lunes, 29 de agosto de 2016

Norovirus | Burden of Norovirus Illness and Outbreaks | CDC

Norovirus | Burden of Norovirus Illness and Outbreaks | CDC

Centers for Disease Control and Prevention. CDC twenty four seven. Saving Lives, Protecting People

Burden of Norovirus Illness and Outbreaks

Norovirus is the leading cause of acute gastroenteritis in all age groups in the United States.
Estimates of annual number of norovirus illnesses and associated outcomes in the United States: 570-800 deaths; 56,000-71,000 hospitalizations; 400,000 emergency department visits; 1.7-1.9 million outpatient visits; and 19-21 million total illnesses. An average US resident experiences 5 episodes of norovirus illness in his or her lifetime. The average lifetime risk of norovirus-associated outpatient visit, emergency department visit, hospitalization, and death are 1 in 2, 1 in 9, 1 in 50-70, and 1 in 5,000-7,000, respectively. Ranges represent point estimates from different studies, not uncertainty bounds
Figure: Burden of Norovirus in the United States Estimates of the annual number of illnesses and associated outcomes for norovirus disease in the U.S., across all age groups. Lifetime risks of disease are based on a life expectancy of 79 years of age. Enlarged view.
Ranges represent point estimates from different studies, not uncertainty bounds.
Each year on average, norovirus—
  • causes 19-21 million cases of acute gastroenteritis, and
  • contributes to 56,000-71,000 hospitalizations and 570-800 deaths, mostly among young children and older adults
Across all ages, 16% of all acute gastroenteritis in the community is caused by norovirus, and 12% of acute gastroenteritis cases that get outpatient care are caused by norovirus.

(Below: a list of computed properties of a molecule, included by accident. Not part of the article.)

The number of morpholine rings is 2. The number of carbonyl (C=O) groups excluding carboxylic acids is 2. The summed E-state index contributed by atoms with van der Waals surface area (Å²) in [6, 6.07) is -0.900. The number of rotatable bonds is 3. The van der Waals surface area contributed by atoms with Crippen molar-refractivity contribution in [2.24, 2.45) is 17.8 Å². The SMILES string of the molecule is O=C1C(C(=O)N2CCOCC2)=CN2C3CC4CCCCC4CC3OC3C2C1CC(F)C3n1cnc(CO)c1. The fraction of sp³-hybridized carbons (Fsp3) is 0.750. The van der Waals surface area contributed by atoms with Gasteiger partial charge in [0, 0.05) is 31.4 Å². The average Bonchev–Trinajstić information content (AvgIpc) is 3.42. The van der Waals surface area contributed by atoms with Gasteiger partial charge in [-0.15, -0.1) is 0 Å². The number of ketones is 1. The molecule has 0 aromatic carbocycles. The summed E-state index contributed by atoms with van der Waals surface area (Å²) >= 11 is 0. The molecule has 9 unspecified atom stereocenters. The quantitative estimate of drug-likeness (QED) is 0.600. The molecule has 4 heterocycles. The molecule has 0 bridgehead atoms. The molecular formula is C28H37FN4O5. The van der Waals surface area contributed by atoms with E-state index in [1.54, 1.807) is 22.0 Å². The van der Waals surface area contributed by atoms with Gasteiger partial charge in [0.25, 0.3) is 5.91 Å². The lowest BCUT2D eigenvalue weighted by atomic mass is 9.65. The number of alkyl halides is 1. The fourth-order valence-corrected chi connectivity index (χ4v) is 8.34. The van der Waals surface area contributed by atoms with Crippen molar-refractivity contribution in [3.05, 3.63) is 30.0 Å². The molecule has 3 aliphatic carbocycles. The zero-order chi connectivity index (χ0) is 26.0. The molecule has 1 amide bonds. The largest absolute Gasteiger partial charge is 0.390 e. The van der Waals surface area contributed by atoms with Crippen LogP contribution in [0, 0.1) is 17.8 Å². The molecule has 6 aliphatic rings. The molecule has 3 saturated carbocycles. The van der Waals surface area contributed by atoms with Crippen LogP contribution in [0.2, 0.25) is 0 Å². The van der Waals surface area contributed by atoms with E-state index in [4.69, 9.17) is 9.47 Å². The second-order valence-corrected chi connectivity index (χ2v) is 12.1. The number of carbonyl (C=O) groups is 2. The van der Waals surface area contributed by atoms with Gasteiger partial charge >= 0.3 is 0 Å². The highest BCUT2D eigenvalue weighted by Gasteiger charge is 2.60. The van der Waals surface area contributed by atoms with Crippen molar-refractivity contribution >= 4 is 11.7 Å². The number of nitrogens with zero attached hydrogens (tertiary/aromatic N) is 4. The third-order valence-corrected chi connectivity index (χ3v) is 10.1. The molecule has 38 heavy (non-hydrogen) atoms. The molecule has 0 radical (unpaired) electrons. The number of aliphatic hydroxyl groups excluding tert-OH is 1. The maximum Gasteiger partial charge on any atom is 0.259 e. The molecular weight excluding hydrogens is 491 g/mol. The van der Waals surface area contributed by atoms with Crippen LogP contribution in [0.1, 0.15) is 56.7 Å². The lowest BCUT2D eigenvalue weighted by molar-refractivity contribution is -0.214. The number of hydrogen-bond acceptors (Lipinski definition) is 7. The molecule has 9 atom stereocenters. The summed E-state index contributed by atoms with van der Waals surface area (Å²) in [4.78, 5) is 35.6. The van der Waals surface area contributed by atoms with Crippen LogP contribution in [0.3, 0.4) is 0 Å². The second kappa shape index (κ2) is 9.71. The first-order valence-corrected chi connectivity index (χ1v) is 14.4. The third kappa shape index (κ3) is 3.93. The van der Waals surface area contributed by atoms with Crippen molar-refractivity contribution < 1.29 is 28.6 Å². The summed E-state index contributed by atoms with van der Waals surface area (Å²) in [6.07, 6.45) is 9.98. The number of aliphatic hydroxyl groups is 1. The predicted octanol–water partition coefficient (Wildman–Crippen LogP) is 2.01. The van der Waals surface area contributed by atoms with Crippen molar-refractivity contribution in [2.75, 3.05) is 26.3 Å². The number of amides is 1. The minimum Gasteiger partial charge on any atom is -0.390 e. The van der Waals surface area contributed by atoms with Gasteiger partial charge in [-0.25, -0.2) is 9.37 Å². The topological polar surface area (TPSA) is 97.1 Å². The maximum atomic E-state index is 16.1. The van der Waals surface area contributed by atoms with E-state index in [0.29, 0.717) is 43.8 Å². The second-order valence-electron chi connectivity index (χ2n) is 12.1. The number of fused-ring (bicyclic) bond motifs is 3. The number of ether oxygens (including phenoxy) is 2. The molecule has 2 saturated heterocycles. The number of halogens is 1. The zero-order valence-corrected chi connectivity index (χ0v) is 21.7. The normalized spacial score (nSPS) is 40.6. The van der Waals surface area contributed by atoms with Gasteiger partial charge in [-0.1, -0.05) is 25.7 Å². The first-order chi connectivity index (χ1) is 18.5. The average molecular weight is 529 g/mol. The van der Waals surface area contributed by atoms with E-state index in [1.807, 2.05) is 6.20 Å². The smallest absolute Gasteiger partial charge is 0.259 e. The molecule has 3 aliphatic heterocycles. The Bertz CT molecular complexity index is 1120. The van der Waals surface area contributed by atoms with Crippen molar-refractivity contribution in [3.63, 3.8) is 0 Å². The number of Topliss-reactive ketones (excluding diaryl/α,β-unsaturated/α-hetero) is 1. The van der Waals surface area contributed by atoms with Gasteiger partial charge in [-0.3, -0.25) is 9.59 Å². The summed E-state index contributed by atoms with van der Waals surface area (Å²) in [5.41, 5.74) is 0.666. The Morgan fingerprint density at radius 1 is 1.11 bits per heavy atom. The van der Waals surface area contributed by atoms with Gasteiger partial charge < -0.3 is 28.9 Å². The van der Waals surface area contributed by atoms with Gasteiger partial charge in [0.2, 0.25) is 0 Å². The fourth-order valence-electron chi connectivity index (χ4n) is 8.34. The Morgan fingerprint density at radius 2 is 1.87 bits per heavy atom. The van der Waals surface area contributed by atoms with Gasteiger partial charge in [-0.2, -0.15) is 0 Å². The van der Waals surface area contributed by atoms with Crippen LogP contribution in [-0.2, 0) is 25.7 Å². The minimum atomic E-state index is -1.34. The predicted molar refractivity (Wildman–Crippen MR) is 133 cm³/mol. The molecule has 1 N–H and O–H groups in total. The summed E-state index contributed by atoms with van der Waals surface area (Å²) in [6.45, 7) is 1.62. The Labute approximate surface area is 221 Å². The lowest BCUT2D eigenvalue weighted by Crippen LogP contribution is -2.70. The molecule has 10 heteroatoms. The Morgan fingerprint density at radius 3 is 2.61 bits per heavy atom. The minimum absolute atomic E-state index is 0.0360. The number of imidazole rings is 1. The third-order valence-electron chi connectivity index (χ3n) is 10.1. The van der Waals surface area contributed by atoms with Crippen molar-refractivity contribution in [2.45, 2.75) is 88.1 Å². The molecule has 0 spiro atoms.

People can get norovirus illness at any time during the year. But, it is most common in the winter. Also, there can be 50% more norovirus illness in years when there is a new strain of the virus going around.
Norovirus is the leading cause of severe acute gastroenteritis among U.S. children less than 5 years of age who seek medical care.
  • Norovirus is responsible for nearly 1 million pediatric medical care visits annually.
  • By 5 years of age, an estimated 1 in 278 children will be hospitalized; 1 in 14 will visit an emergency room, and 1 in 6 will receive outpatient care for norovirus illnesses.
Norovirus is the leading cause of foodborne illness in the United States. It is responsible for—
  • 58% of domestically-acquired foodborne illnesses, and
  • about 50% of foodborne disease outbreaks due to known agents.
Each year, it costs about $2 billion in the United States for healthcare and lost productivity from foodborne illness caused by norovirus.
Norovirus is the leading cause of illness and outbreaks from contaminated food in the United States.
Outbreaks in health care facilities accounted for almost 63% of the norovirus outbreaks reported through the National Outbreak Reporting System from 2009 through 2012. 22% of outbreaks occurred in restaurants or banquet facilities. The remaining 15% of the reported outbreaks occurred in schools or day-care facilities, a private residence, or other settings.Most of these outbreaks occur in the food service settings like restaurants. Infected food workers are frequently the source of the outbreaks, often by touching ready-to-eat foods, such as raw fruits and vegetables, with their bare hands before serving them. However, any food served raw or handled after being cooked can get contaminated with norovirus.
Norovirus outbreaks can also occur from foods, such as oysters, fruits, and vegetables, that are contaminated at their source.
Waterborne outbreaks of norovirus illness also occur in community settings. This is often caused by sewage contaminated wells and untreated recreational water.
For more information about the foodborne burden of norovirus illness, see the CDC Estimates of Foodborne Illness in the United States.

How Norovirus Spreads

Norovirus is highly contagious. It spreads through—
  • close person to person contact
  • contaminated food or water
  • contaminated surfaces, objects, or substances
It is can also spread through aerosolized vomit that lands on surfaces or enters a person’s mouth then he or she swallows it. more
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